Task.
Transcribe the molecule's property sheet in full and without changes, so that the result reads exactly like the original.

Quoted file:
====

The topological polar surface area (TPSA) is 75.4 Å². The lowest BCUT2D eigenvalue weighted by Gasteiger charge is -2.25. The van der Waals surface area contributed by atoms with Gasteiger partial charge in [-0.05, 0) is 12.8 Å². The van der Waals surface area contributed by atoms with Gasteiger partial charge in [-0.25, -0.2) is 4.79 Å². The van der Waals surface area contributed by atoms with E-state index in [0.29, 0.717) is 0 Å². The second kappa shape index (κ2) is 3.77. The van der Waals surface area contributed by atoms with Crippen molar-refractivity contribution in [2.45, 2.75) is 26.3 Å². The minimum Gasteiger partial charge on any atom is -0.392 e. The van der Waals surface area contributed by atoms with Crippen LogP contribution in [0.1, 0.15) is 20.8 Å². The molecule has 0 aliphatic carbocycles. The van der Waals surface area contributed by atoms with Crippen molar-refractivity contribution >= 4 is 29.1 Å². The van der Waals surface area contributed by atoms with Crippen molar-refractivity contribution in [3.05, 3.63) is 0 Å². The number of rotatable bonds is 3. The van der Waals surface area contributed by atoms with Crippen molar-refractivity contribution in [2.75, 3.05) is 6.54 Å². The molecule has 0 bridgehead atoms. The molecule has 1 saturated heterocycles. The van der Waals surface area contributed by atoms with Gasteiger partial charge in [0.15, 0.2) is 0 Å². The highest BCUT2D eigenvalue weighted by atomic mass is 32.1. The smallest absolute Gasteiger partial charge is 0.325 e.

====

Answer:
The topological polar surface area (TPSA) is 75.4 Å². The lowest BCUT2D eigenvalue weighted by Gasteiger charge is -2.25. The van der Waals surface area contributed by atoms with Gasteiger partial charge in [-0.05, 0) is 12.8 Å². The van der Waals surface area contributed by atoms with Gasteiger partial charge in [-0.25, -0.2) is 4.79 Å². The van der Waals surface area contributed by atoms with E-state index in [0.29, 0.717) is 0 Å². The second kappa shape index (κ2) is 3.77. The van der Waals surface area contributed by atoms with Crippen molar-refractivity contribution in [2.45, 2.75) is 26.3 Å². The minimum Gasteiger partial charge on any atom is -0.392 e. The van der Waals surface area contributed by atoms with Crippen LogP contribution in [0.1, 0.15) is 20.8 Å². The molecule has 0 aliphatic carbocycles. The van der Waals surface area contributed by atoms with Crippen molar-refractivity contribution >= 4 is 29.1 Å². The van der Waals surface area contributed by atoms with Crippen molar-refractivity contribution in [3.05, 3.63) is 0 Å². The number of rotatable bonds is 3. The van der Waals surface area contributed by atoms with Crippen molar-refractivity contribution in [2.75, 3.05) is 6.54 Å². The molecule has 0 bridgehead atoms. The molecule has 1 saturated heterocycles. The van der Waals surface area contributed by atoms with Gasteiger partial charge in [0.15, 0.2) is 0 Å². The highest BCUT2D eigenvalue weighted by atomic mass is 32.1. The smallest absolute Gasteiger partial charge is 0.325 e.